Embracing minimalism also means being mindful of your consumption habits. Rather than constantly buying new things, focus on using and appreciating what you already have. When you do make purchases, invest in high-quality items that will last for years rather than cheap, disposable products that will clutter up your home.

Final thoughts

Congratulations! You’ve succeeded in decluttering your home and creating a new sense of space and organization. But the work doesn’t stop there! Maintaining momentum after decluttering your home is just as big of a task. In the end, decluttering is a journey, not a destination. It’s a continuous process of letting go, simplifying, and making room for less clutter and more joy in your life. And with the tips and tricks outlined in this guide, you’ll be well on your way to maintaining momentum and enjoying the benefits of a clutter-free home.

I think Sophia Perry has created a good guide. What would you add to this guide? Leave me a comment.

A head shot of Julie Stobbe with a blue and white striped background.

Julie Stobbe is a Trained Professional Organizer and Lifestyle Organizing Coach who brings happiness to homes and organization to offices, virtually using Zoom. She has been working with clients since 2006 to provide customized organizing solutions to suit their individual needs and situation. She uses her love of teaching to reduce clutter, in your home, office, mind and time. She guides and supports you to be accountable for your time, to complete projects and reach your goals. If you’re in a difficult transition Julie can coach you to break-free of emotional clutter constraining you from living life on your terms. Online courses are available to help instruct, coach and support your organizing projects. Get started by downloading Tips for Reorganizing 9 Rooms.

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14 thoughts on “Guide to Maintaining Momentum After Decluttering Your Home”

  1. It’s also important to maintain momentum DURING the decluttering process! How often do people start the job, only to run out of time or energy before it gets finished. This can be worse than it was before, because clutter that was previously tucked away in closets or drawers is now out in the open!

    1. I agree with your comment that keeping momentum during the job is important. Leaving things in a worse condition than you started makes people ask, “why bother?” I am currently working with a client helping her keep momentum for her organizing project and maintaining that part that is completed. She is on week 65 of her project and still going strong. Working with an organizer virtually works!

  2. There’s no question how clutter can negatively impact how we feel about being in our space. The sense of relief my clients experience after they declutter is palpable. Sophia’s suggestions are solid.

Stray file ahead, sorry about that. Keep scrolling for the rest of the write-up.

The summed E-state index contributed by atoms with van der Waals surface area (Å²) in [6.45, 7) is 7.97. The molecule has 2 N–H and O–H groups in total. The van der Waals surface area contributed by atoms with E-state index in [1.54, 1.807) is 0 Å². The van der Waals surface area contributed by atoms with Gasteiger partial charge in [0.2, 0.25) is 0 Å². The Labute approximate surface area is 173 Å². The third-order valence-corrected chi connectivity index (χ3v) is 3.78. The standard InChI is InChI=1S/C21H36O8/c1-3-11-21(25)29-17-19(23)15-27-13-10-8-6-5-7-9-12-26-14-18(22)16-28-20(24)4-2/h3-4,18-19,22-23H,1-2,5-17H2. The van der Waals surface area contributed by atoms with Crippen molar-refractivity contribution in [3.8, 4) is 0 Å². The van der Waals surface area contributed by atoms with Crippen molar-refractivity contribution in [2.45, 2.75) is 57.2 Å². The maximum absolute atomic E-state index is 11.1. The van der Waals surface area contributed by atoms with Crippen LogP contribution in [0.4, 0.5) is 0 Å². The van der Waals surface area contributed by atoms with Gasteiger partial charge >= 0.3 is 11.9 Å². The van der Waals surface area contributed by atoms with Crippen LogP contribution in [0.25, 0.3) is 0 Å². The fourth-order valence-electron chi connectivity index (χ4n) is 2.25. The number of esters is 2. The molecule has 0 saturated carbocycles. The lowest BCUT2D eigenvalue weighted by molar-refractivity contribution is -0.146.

1. My client’s also feel a sense of relief when the clutter is undercontrol and they know how to keep things that way. The sense of relief, accomplishment and wellbeing that comes to your life after decluttering is wonderful.

  3. These are all great tips. I tell clients being organized is a journey not a destination. And, it’s a life-long process. Just as we work to stay fit and healthy, we work to maintain the organization in our homes. Creating daily routines and habits is a great way to remain clutter-free.

    1. I completely agree with your comment that it is daily activities that help people to stay organized rather than doing it once and being done. Life changes, your needs change and so does how you organize what you need in each phase of your life.

  4. As I get older, I seem to becoming more and more of a minimalist. Part of this is because, in working with clients, I see the true weight that physical belongings can have. Another reason is because I just need/want less. Most of my acquisitions these days are replacements, rather than the “latest and greatest.” I have learned that even if I do buy the latest fashion, I still won’t really be fashionable LOL!

    A system for donation is so good. If we don’t have that established in an ongoing fashion, then decluttering feels like a “big project” instead of a fairly easy part of daily living.

  5. I agree with all of these points, but especially the importance of maintenance. Decluttering is an ongoing adulting skill, like doing laundry, and while we’ll never be “finished,” the more maintenance we do (and the more cautious we are about what is coming in), the easier it will get.

    I think you may have to be the right personality to embrace minimalism; after all, I’m a professional organizer, and I still find it too austere. But overall, Sophia’s points are apt!

    1. I like that you said, “decluttering is an adult skill”. There are so many things in life that need to be done to make our lives better, eating well, doing laundry, cleaning the home and decluttering. As it becomes part of your life everyday or week the job becomes smaller until you don’t realise you have to do it, it just gets done.

  6. All great ideas. It amazes me how many people are seeking more and more help to declutter their homes.
    I saw in one of shows one time this woman who kept on buying online every time she got an email with a discount coupon. She ended up with mountains of bags of toys, clothes, shoes and a lot more. After decluttering, she unsubscribed from a lot of different website in order to minimize her desire to own every single items that pops on her screen. Having a problem and admitting that she had it was a big deal.
    I loved your ultimate rule “one piece in, one piece out”

    1. Online shopping makes lots of clutter for my clients. First you have the item, then all the packaging to clean up and then returns to make. Understanding that online shopping takes time and does not necessarily save you time is an important consideration for what comes into your home. Thanks for commenting on “the shopping problem” and that people need to examine if they have one or not.